angel125:

If you read the daily voice all the time have you noticed how many DUI's are out there ? How can our kids keep away from drugs when the parents are so busy drinking themselves into oblivion ? We need more than educators and police doing there job we need parents to dump their " refreshment " down the sink. Don't hate, just my opinion.

kasey38:

The schools and police can only do so much. This starts at home for sure. If parents have strong guidelines, ethics, and yes, even religion, this usually shouldn't happen.

Forall1:

Drug addiction crosses all boundries.It doesnt discriminate.A bad decision on one day,can become an addiction the next.I thinks its insulting to the parents of these deceased young men to think that they didnt do enough.Once a child turns 18 theres not much that can be done unless that child WANTS help.If the child is lucky enough to get to that point in there addiction where they want help,its a lifelong process.My heart goes out to these recent good families that lost their children.

fedupinny:

Totally agree. It's such an addictive drug. I'm also not suggesting that it's all on the schools and the police. We all have to come together across this nation and figure it out as this is an epidemic in this country not just in this area.

QB1:

Agreed. And unfortunately even when they want help its difficult to shake the grip of these terribly addictive drugs. That's why it's so important for parents, educators and law enforcement to work together to educate kids and enlist their aid to find and stop these predatory drug dealers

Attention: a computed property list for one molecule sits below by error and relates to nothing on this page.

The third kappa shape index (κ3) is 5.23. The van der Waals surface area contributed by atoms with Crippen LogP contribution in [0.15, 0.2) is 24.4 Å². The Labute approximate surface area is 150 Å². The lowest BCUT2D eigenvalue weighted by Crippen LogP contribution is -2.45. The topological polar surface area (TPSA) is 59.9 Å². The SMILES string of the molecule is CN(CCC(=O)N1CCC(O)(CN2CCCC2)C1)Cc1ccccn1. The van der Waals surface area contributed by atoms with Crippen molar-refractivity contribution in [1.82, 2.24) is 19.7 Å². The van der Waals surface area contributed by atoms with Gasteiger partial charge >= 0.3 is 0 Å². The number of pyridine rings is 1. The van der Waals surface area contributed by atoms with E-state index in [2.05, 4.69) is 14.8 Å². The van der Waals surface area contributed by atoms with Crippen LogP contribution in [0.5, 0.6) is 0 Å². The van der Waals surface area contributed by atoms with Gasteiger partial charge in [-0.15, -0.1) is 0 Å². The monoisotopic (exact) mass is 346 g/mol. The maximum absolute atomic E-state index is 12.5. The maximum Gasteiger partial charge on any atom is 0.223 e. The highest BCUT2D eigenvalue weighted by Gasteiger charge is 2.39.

Seemore:

Towns? Schools? How about the parents?

robsue1:

What about parents? Are you one?

robsue1:

By the way, if you have the answer please give it to me....

QB1:

It is obvious that educators and law enforcement are not doing enough. What are we doing to our children that they are so lost and unhappy that they would turn to drugs? There is nothing for them here. They are bored and disconnected and lost. Parents and educators and law enforcement need to step up and work to reach out and talk to our kids. It's heartbreaking and such a terrible loss. These are good kids that made a terrible mistake and it's such a waste.

fedupinny:

What is the town, schools and state police doing to try to educate our children as well as combat this epidemic that seems to be out of control. Wonder why we don't hear anything from our State and Federal governments. Cannot believe this is isolated to this area.